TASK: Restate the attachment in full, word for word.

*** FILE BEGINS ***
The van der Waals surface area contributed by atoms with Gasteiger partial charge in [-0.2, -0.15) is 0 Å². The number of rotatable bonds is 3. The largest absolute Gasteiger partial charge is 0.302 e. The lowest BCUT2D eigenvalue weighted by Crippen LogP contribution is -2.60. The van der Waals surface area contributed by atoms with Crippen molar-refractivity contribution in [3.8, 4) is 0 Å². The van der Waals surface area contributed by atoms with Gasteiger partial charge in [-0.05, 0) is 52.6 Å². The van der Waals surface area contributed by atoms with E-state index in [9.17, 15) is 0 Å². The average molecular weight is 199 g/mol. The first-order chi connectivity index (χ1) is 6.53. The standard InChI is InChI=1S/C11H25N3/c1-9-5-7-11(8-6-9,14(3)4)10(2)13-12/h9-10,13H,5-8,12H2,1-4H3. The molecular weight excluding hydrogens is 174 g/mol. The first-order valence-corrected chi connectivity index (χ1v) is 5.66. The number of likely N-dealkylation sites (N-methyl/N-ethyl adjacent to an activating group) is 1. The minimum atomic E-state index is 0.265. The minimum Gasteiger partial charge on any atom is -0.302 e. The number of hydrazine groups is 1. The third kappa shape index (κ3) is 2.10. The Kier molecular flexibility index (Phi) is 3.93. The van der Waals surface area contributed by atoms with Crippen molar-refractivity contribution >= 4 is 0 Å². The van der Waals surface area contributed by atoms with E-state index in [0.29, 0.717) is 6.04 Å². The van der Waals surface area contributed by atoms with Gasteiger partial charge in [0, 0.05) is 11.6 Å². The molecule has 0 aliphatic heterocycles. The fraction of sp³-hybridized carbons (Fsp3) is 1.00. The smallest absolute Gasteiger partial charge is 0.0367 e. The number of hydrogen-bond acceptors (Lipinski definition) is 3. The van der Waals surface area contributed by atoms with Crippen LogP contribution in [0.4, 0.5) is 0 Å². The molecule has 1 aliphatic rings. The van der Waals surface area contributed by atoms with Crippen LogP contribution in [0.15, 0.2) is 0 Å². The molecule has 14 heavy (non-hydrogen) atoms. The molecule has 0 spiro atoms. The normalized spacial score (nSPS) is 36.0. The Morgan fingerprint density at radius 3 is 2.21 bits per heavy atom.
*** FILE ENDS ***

The van der Waals surface area contributed by atoms with Gasteiger partial charge in [-0.2, -0.15) is 0 Å². The number of rotatable bonds is 3. The largest absolute Gasteiger partial charge is 0.302 e. The lowest BCUT2D eigenvalue weighted by Crippen LogP contribution is -2.60. The van der Waals surface area contributed by atoms with Crippen molar-refractivity contribution in [3.8, 4) is 0 Å². The van der Waals surface area contributed by atoms with Gasteiger partial charge in [-0.05, 0) is 52.6 Å². The van der Waals surface area contributed by atoms with E-state index in [9.17, 15) is 0 Å². The average molecular weight is 199 g/mol. The first-order chi connectivity index (χ1) is 6.53. The standard InChI is InChI=1S/C11H25N3/c1-9-5-7-11(8-6-9,14(3)4)10(2)13-12/h9-10,13H,5-8,12H2,1-4H3. The molecular weight excluding hydrogens is 174 g/mol. The first-order valence-corrected chi connectivity index (χ1v) is 5.66. The number of likely N-dealkylation sites (N-methyl/N-ethyl adjacent to an activating group) is 1. The minimum atomic E-state index is 0.265. The minimum Gasteiger partial charge on any atom is -0.302 e. The number of hydrazine groups is 1. The third kappa shape index (κ3) is 2.10. The Kier molecular flexibility index (Phi) is 3.93. The van der Waals surface area contributed by atoms with Crippen molar-refractivity contribution >= 4 is 0 Å². The van der Waals surface area contributed by atoms with E-state index in [0.29, 0.717) is 6.04 Å². The van der Waals surface area contributed by atoms with Gasteiger partial charge in [0, 0.05) is 11.6 Å². The molecule has 0 aliphatic heterocycles. The fraction of sp³-hybridized carbons (Fsp3) is 1.00. The smallest absolute Gasteiger partial charge is 0.0367 e. The number of hydrogen-bond acceptors (Lipinski definition) is 3. The van der Waals surface area contributed by atoms with Crippen LogP contribution in [0.4, 0.5) is 0 Å². The molecule has 1 aliphatic rings. The van der Waals surface area contributed by atoms with Crippen LogP contribution in [0.15, 0.2) is 0 Å². The molecule has 14 heavy (non-hydrogen) atoms. The molecule has 0 spiro atoms. The normalized spacial score (nSPS) is 36.0. The Morgan fingerprint density at radius 3 is 2.21 bits per heavy atom.